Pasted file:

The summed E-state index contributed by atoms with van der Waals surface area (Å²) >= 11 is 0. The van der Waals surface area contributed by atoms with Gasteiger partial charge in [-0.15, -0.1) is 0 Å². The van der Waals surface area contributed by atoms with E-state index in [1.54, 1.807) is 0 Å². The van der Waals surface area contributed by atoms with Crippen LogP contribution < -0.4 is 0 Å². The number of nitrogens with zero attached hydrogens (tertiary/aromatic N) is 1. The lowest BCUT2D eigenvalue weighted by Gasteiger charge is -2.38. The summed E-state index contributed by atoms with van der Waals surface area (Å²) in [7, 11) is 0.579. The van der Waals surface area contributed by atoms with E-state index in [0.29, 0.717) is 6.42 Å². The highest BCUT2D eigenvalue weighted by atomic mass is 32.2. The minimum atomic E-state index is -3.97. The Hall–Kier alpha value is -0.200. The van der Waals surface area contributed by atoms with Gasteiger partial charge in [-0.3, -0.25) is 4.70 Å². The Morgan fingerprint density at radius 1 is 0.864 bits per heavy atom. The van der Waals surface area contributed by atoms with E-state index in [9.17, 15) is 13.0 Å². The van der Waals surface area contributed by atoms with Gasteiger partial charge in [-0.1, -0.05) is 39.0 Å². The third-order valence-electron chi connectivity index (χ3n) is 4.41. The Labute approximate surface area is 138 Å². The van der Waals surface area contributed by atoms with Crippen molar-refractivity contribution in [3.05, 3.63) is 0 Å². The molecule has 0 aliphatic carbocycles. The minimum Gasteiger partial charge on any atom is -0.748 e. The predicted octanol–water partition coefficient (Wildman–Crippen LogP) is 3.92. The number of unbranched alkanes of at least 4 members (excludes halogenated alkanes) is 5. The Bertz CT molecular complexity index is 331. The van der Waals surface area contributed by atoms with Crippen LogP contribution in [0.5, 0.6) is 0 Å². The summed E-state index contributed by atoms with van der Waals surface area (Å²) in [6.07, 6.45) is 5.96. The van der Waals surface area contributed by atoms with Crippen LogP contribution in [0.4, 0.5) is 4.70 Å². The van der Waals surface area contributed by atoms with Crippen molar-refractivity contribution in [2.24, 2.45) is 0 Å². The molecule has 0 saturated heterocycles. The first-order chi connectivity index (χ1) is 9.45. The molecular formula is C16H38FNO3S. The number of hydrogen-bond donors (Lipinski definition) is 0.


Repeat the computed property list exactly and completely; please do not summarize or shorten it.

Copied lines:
The summed E-state index contributed by atoms with van der Waals surface area (Å²) >= 11 is 0. The van der Waals surface area contributed by atoms with Gasteiger partial charge in [-0.15, -0.1) is 0 Å². The van der Waals surface area contributed by atoms with E-state index in [1.54, 1.807) is 0 Å². The van der Waals surface area contributed by atoms with Crippen LogP contribution < -0.4 is 0 Å². The number of nitrogens with zero attached hydrogens (tertiary/aromatic N) is 1. The lowest BCUT2D eigenvalue weighted by Gasteiger charge is -2.38. The summed E-state index contributed by atoms with van der Waals surface area (Å²) in [7, 11) is 0.579. The van der Waals surface area contributed by atoms with E-state index in [0.29, 0.717) is 6.42 Å². The highest BCUT2D eigenvalue weighted by atomic mass is 32.2. The minimum atomic E-state index is -3.97. The Hall–Kier alpha value is -0.200. The van der Waals surface area contributed by atoms with Gasteiger partial charge in [-0.3, -0.25) is 4.70 Å². The Morgan fingerprint density at radius 1 is 0.864 bits per heavy atom. The van der Waals surface area contributed by atoms with E-state index in [9.17, 15) is 13.0 Å². The van der Waals surface area contributed by atoms with Gasteiger partial charge in [-0.1, -0.05) is 39.0 Å². The third-order valence-electron chi connectivity index (χ3n) is 4.41. The Labute approximate surface area is 138 Å². The van der Waals surface area contributed by atoms with Crippen molar-refractivity contribution in [3.05, 3.63) is 0 Å². The molecule has 0 aliphatic carbocycles. The minimum Gasteiger partial charge on any atom is -0.748 e. The predicted octanol–water partition coefficient (Wildman–Crippen LogP) is 3.92. The number of unbranched alkanes of at least 4 members (excludes halogenated alkanes) is 5. The Bertz CT molecular complexity index is 331. The van der Waals surface area contributed by atoms with Crippen LogP contribution in [0.5, 0.6) is 0 Å². The summed E-state index contributed by atoms with van der Waals surface area (Å²) in [6.07, 6.45) is 5.96. The van der Waals surface area contributed by atoms with Crippen LogP contribution in [0.4, 0.5) is 4.70 Å². The van der Waals surface area contributed by atoms with Crippen molar-refractivity contribution in [2.24, 2.45) is 0 Å². The molecule has 0 saturated heterocycles. The first-order chi connectivity index (χ1) is 9.45. The molecular formula is C16H38FNO3S. The number of hydrogen-bond donors (Lipinski definition) is 0.